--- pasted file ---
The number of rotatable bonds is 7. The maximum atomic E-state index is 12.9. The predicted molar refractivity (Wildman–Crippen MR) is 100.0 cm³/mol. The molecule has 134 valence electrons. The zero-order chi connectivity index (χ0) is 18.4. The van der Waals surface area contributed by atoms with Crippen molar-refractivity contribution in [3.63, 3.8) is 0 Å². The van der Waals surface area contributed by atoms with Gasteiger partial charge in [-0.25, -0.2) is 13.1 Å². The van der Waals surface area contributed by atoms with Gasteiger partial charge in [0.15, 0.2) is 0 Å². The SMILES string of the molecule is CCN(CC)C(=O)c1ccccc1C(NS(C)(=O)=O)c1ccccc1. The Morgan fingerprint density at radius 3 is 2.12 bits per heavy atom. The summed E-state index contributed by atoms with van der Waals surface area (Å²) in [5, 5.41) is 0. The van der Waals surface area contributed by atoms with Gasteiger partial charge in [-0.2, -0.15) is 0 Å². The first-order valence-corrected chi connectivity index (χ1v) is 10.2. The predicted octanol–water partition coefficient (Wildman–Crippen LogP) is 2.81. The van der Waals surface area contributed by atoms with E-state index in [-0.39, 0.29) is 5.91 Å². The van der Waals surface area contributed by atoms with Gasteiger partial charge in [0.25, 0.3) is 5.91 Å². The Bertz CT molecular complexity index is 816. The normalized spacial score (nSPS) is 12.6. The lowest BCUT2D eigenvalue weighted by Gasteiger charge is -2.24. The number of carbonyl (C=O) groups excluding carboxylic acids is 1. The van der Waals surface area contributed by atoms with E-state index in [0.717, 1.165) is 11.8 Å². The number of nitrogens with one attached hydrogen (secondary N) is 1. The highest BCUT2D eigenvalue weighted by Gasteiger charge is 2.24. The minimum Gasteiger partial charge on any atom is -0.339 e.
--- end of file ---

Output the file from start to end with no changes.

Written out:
The number of rotatable bonds is 7. The maximum atomic E-state index is 12.9. The predicted molar refractivity (Wildman–Crippen MR) is 100.0 cm³/mol. The molecule has 134 valence electrons. The zero-order chi connectivity index (χ0) is 18.4. The van der Waals surface area contributed by atoms with Crippen molar-refractivity contribution in [3.63, 3.8) is 0 Å². The van der Waals surface area contributed by atoms with Gasteiger partial charge in [-0.25, -0.2) is 13.1 Å². The van der Waals surface area contributed by atoms with Gasteiger partial charge in [0.15, 0.2) is 0 Å². The SMILES string of the molecule is CCN(CC)C(=O)c1ccccc1C(NS(C)(=O)=O)c1ccccc1. The Morgan fingerprint density at radius 3 is 2.12 bits per heavy atom. The summed E-state index contributed by atoms with van der Waals surface area (Å²) in [5, 5.41) is 0. The van der Waals surface area contributed by atoms with Gasteiger partial charge in [-0.2, -0.15) is 0 Å². The first-order valence-corrected chi connectivity index (χ1v) is 10.2. The predicted octanol–water partition coefficient (Wildman–Crippen LogP) is 2.81. The van der Waals surface area contributed by atoms with E-state index in [-0.39, 0.29) is 5.91 Å². The van der Waals surface area contributed by atoms with Gasteiger partial charge in [0.25, 0.3) is 5.91 Å². The Bertz CT molecular complexity index is 816. The normalized spacial score (nSPS) is 12.6. The lowest BCUT2D eigenvalue weighted by Gasteiger charge is -2.24. The number of carbonyl (C=O) groups excluding carboxylic acids is 1. The van der Waals surface area contributed by atoms with E-state index in [0.717, 1.165) is 11.8 Å². The number of nitrogens with one attached hydrogen (secondary N) is 1. The highest BCUT2D eigenvalue weighted by Gasteiger charge is 2.24. The minimum Gasteiger partial charge on any atom is -0.339 e.